Likewise, on the London 2012 Olympics, following through on the bid’s sustainability strategy, which was developed and written by Bioregional and the bid company, London 2012. An analysis of the consumption- based carbon footprint by purpose-led organisation Best Foot Forward showed that it was the construction and fit-out of the events which would have the biggest carbon impact – not everyone flying in, as you might expect. This flowed through into strategies for reducing the volume of construction materials and take-back arrangements for venue fit-out items like seating and air conditioning. This saved hundreds of millions of pounds as well as cutting the carbon footprint.

 

Only settle for genuine partnerships. While companies that are really pushing the boundaries of business can rightly take credit for their achievements, purpose-led organisations play a critical role, bringing their unique commitment, passion and expertise to the mix. This demonstrates the received wisdom that for partnerships to work each partner needs to bring something to the party; each partner needs to have a clear role – and most importantly, all partners need to respect each other. You know the real magic is happening when you experience the camaraderie and fun that can result from successful partnerships.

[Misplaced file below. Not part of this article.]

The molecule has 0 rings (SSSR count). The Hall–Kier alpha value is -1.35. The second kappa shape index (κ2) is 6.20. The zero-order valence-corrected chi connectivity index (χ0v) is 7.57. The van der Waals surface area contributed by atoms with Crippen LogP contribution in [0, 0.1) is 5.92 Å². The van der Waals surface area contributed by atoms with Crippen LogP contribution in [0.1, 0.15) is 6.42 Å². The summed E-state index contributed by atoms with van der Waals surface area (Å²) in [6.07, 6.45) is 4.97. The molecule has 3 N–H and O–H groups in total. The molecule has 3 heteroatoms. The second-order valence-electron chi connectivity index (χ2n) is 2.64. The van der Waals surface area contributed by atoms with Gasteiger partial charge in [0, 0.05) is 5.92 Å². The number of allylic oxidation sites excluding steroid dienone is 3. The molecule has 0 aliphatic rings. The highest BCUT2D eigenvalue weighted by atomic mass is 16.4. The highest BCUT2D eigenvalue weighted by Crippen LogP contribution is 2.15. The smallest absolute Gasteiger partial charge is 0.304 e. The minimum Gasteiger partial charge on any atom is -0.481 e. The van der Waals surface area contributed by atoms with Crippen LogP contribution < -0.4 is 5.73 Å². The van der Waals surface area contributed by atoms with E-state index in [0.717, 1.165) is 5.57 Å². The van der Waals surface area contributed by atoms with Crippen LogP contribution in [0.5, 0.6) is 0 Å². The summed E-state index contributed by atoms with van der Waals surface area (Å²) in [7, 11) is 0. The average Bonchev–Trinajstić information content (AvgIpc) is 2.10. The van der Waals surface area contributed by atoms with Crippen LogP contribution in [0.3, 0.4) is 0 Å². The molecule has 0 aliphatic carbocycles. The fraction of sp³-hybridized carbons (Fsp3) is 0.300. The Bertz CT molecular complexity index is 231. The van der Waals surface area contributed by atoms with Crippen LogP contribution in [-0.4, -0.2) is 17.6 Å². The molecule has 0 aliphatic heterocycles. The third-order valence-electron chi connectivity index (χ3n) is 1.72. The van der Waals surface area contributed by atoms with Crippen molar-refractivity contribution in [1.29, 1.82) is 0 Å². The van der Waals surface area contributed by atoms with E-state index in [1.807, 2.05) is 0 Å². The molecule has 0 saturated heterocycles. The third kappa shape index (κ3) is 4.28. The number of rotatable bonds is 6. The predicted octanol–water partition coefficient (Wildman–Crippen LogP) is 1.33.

Get started by getting together. So what next? Bioregional and a few other mission-led organisations saw there was a need for UK-based organisations to meet and explore how to take action on the SDGs. Since January 2015 we have been involved in establishing UK Stakeholders for Sustainable Development (UKSSD). Our aim is to create one of those formative spaces for the magic of partnerships to deliver on the vision of the SDGs in the UK.

 

So whether it’s in this forum or any other, let’s all take the time to start talking to potential partners about how we can transform our world together. Let’s get started.

 

Sue Riddlestone OBE is CEO and co-founder at Bioregional.